Exploring Asia Overview
Cathay Pacific B777-300ER Business Class San Francisco to Hong Kong
Cathay Pacific Lounge Review: The Cabin at HKG
Cathay Dragon A330-300 Business Class Hong Kong to Beijing
Lodging Review: Regent Beijing Hotel
Beijing: Dongcheng District
Beijing: The Great Wall
Beijing: Run-ze Jade Garden
Beijing: The Sacred Way of the Ming Tombs
Beijing: The Legend of Kung Fu
Beijing: Tiananmen Square
Beijing: The Forbidden City
Beijing: Hutong Tour via Rickshaw, Tea Tasting, Flying to Xi’an
Lodging Review: Hotel Shangri-La Xi’an
Xi’an: Qing Dynasty Terra Cotta Warriors
Xi’an: Tang Dynasty Dinner and Show
Xi’an Wrap-Up, Flying to Lhasa, Lhasa Home Visit
Lodging Review: Shangri-La Hotel Lhasa
Lhasa: Jokhang Temple and Barkhor Market
Lhasa: Canggu Nunnery and Sera Monastery
Lhasa: Potala Palace
Leaving Lhasa and Flying to Chongqing
Cruising the Three Gorges
Three Gorges Dam
Jingzhou City Walls Tour
Wuhan: Hubei Bells Performance and Provincial Museum
Shanghai: Shanghai Museum
Lodging Review: Fairmont Peace Hotel, Shanghai
Shanghai: Old Shanghai and Yuyan Gardens
Lodging Review: The New Otani Tokyo Hotel
Tokyo: City Tour
Mt. Fuji and Hakone Tour Returning by Shinkansen
ANA Suites Lounge Review, Tokyo Narita
All Nippon Airways B777-300ER First Class Tokyo Narita to Houston
Our previous experience with Viking boats was on the 3-deck boats that cruise the rivers of Europe, like the Rhine and the Danube. The boat that is known as the Viking Emerald is not like that at all. During the cruise we learned that only Chinese-owned boats were allowed to traverse Chinese rivers, so this boat was actually owned by a Chinese company and leased by Viking though it was apparent that Viking had been in charge of the decor as there were lots of similarities to the European river cruise boats.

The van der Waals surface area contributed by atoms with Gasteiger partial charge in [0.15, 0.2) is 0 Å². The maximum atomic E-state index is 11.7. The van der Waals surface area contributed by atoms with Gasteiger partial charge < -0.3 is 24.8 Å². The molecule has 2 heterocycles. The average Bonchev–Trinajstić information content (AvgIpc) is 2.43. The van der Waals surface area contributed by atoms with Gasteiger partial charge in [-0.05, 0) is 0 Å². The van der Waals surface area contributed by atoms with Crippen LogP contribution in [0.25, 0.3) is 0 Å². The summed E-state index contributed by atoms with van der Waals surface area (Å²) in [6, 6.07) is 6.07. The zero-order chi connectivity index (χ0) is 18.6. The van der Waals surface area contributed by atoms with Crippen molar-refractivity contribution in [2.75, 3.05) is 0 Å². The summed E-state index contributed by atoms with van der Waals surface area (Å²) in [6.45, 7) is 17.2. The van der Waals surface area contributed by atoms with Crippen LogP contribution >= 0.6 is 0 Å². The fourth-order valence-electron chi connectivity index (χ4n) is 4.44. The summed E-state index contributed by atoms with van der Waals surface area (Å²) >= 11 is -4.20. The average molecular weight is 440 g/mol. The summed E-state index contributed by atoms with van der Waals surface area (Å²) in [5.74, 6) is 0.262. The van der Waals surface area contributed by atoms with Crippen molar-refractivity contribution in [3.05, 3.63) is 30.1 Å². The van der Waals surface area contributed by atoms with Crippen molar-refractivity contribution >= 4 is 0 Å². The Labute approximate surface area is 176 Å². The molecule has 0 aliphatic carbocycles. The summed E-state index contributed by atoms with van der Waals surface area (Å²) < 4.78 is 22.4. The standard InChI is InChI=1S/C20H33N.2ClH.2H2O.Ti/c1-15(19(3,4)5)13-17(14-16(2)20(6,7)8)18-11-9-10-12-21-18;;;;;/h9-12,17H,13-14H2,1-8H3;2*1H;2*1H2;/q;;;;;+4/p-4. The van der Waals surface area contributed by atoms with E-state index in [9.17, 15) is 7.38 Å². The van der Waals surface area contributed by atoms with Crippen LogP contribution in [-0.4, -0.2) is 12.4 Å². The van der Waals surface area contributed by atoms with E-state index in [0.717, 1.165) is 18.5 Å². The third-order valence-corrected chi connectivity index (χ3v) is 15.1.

As we had previously experienced, we received a warm welcome once we arrived – perhaps even more than usual because the staff was all aware of the ordeal we’d been through in Lhasa. The boat was already bustling with other passengers who’d done the Imperial Jewels of China tour. That tour is the same as our Roof of the World tour but without the stop in Tibet. Though the Emerald is a little larger than the European boats, the lobby made us feel right at home as the layout was very similar.
The Emerald has six decks (Viking deck plan):
- Deck 1 is mostly below waterline and is for the crew
- Deck 2 has the restaurant in the stern, the lobby, and passenger cabins in the bow
- Decks 3 & 4 have passenger cabins both fore and aft
- Deck 5 has passenger cabins in the stern and the Observation Lounge in the bow.
- Deck 6 has an outdoor area in the stern, the gym, beauty salon, doctor, spa and internet cafe mid-ship and the bar in the bow
An elevator is available on Decks 2-5. Once reaching Deck 5 it was quite an impressive view down to the lobby floor.
My roommate for this trip wanted to be sure we had a great time so we booked a suite, which at 301 sq. ft. was about 50 sq. ft. larger than the standard cabins. Unlike the European boats, all passenger cabins on the Viking have a balcony, though they’re all quite small.
The layout of the Suite and of the regular Veranda rooms are quite similar, but the elbow room is significantly different. In some ways the cabins feel like a regular hotel room upon entering: a bathroom on one side, a wardrobe on the other, then step into the area with the beds and beyond that is the balcony.